Achievement only is an idea when you have the freedom to pursue it. When you’re young, you tend to think you have the rest of your life to figure out what you want to work towards. I had this mentality in college. I wanted to hit the entire corporate trifecta — finance, consulting, and tech — before I figured out what I wanted to do when I hit age 30. I also wanted to do a PhD or Fulbright. But now that I’ve worked for a little bit, I realized how unrealistic these dreams are. I want to have kids when I reach age 30. If I do the trifecta, then I would have passed through three entry-level jobs when I start a family. Do I want an entry-level salary when I start a family? Very quickly I gave up on my dream of hitting the trifecta. Now I’m just content coasting until I reach middle-management, and then I can move to Scranton and live out the rest of my life selling paper.
People say that you can do whatever you want in life if you put your mind to it. For the most part I agree with that statement (even in the midst of all my cynicism), but with two caveats:
- You can only achieve what you set out to do if you are prepared to make the sacrifices for it.
- You can only achieve what you set out to do if you start early enough.
I think a good piece of life advice is: If you don’t know what you want to do in your life, become a software engineer. Achievement is defined as how much you succeed at what you want to succeed at. Regardless, I think people should be software engineers. What to become a musician? Become a software engineer. Want to become a writer? Become a software engineer. Want to become a software engineer? Become a software engineer.
If you’re a software engineer, you could do anything really. You have money, which allows you to do things. Money is freedom. You have prestige, which allows you to do things. Prestige is freedom. And you have time, which allows you to do things. Time is freedom. Realistically, it doesn’t really matter what you do in life. We all search for careers and ideas that we hope would make us less jaded about the world, but that’s just an idea that keeps us going. We can’t really do anything about that — passion, interest, impact — they’re all just ideas that keep us going in our perpetual state of dissatisfaction. At least when you’re a software engineer you don’t have to worry about your job being automated away. We’re all here on Earth for a finite amount of time. Might as well get something out of it, like money.
If you want to start over when you are 30 and strive to achieve, you technically can, but the burden will be on your family. Do you want to do that to your family? Up to you. You could easily just not have kids, which would allow you to focus more on your career. It’s a sacrifice, but that sacrifice at the end of the day is your choice. It isn’t always mutually exclusive, of course. There are plenty of people who have both a good family life and a good career. There are also a lot that don’t. Is that a risk you want to take? If you want to start over when you’re 30, you are risking the possibility of happiness with the certainty of unhappiness, at least in the short-term. When you reach 40, do you think you will still care about what you wanted to do when you were 30? I wanted to get a 2400 SAT score when I was in high school. That didn’t work out, unfortunately, but I’m honestly pretty fine with it now. I don’t study for the SAT anymore (thank God), and this is just a desire to achieve that I’ve relegated to the past.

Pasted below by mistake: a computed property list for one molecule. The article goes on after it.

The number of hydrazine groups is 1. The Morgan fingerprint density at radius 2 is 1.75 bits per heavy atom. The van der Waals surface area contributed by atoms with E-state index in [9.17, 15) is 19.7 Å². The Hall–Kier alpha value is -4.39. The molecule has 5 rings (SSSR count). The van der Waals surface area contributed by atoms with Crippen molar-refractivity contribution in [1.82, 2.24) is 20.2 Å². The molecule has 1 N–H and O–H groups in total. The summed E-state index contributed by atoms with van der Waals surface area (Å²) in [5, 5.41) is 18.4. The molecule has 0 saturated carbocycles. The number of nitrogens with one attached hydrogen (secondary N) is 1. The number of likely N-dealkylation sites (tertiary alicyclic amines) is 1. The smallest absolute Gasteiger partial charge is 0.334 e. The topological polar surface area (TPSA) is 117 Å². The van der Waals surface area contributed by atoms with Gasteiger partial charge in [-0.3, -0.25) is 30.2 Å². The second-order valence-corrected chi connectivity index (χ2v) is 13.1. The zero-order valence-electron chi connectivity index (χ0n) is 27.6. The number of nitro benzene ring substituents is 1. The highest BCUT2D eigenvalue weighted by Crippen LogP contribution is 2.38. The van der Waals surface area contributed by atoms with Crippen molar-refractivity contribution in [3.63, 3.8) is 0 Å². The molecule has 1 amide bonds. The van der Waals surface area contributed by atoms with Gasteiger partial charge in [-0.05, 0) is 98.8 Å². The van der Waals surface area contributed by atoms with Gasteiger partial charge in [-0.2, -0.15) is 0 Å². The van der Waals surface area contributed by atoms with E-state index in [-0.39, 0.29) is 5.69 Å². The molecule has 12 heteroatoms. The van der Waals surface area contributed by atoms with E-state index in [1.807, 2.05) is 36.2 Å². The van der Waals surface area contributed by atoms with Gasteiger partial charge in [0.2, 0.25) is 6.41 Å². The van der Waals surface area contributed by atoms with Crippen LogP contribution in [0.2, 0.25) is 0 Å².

Realistically, life is pretty easy if you realize what you want to do early. If you like coding in high school, then you’ll have a pretty good life. If you don’t like coding in high school, you better force yourself to like coding — or realize what you’re passionate about real quick. Even if you realize you like coding in your 20s, you’ll have a pretty good life. The neat thing about software engineering is that you make a lot of money right out of the gate, so you don’t really have to worry about an entry-level job not being enough.
If you realize you like coding in your 30s, well that’s tough luck — you’re too late. When you’re in high school or your 20s, you have time on your side. You can redeem your life if you wanted to. If your dissatisfied with your current job or want to make a 6-figure salary, you can put some money into coding bootcamps and be a software engineer. If you’re in your 30s and have a family, it’s not that simple anymore. You don’t have as much freedom as you did when you didn’t have as many responsibilities. You could sacrifice your family for the possibility of changing up your life, but that’s still a sacrifice you would have to make you didn’t have to make earlier in your life.
With age, we lose freedom in the sense we cannot do as much as we once could. When we are 30, we don’t have as many friends as we did when we are 20. When we are 60, we virtually have no freedom to decide the rest of our lives. We cannot simply choose to work towards achievement because we have other responsibilities to our family. On the other hand, when we get older, we have money, and money is pretty great. Money is freedom, and we are able to live a free life by having money. Tradeoffs!